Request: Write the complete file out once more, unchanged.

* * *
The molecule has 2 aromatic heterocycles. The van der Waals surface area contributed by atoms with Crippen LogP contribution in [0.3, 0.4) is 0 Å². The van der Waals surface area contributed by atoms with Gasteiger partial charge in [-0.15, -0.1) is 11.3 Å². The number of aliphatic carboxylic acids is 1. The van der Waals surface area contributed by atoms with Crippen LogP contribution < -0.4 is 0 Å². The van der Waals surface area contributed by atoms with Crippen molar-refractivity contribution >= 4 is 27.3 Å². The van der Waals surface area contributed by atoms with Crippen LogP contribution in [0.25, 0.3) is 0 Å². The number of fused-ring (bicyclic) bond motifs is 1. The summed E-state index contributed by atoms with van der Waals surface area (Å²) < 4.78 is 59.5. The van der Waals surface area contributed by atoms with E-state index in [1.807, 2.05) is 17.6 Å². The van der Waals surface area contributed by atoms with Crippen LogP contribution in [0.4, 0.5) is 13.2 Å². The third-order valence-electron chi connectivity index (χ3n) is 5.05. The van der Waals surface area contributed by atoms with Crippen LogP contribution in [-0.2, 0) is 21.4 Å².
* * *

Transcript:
The molecule has 2 aromatic heterocycles. The van der Waals surface area contributed by atoms with Crippen LogP contribution in [0.3, 0.4) is 0 Å². The van der Waals surface area contributed by atoms with Gasteiger partial charge in [-0.15, -0.1) is 11.3 Å². The number of aliphatic carboxylic acids is 1. The van der Waals surface area contributed by atoms with Crippen LogP contribution < -0.4 is 0 Å². The van der Waals surface area contributed by atoms with Crippen molar-refractivity contribution >= 4 is 27.3 Å². The van der Waals surface area contributed by atoms with Crippen LogP contribution in [0.25, 0.3) is 0 Å². The number of fused-ring (bicyclic) bond motifs is 1. The summed E-state index contributed by atoms with van der Waals surface area (Å²) < 4.78 is 59.5. The van der Waals surface area contributed by atoms with E-state index in [1.807, 2.05) is 17.6 Å². The van der Waals surface area contributed by atoms with Crippen LogP contribution in [0.4, 0.5) is 13.2 Å². The third-order valence-electron chi connectivity index (χ3n) is 5.05. The van der Waals surface area contributed by atoms with Crippen LogP contribution in [-0.2, 0) is 21.4 Å².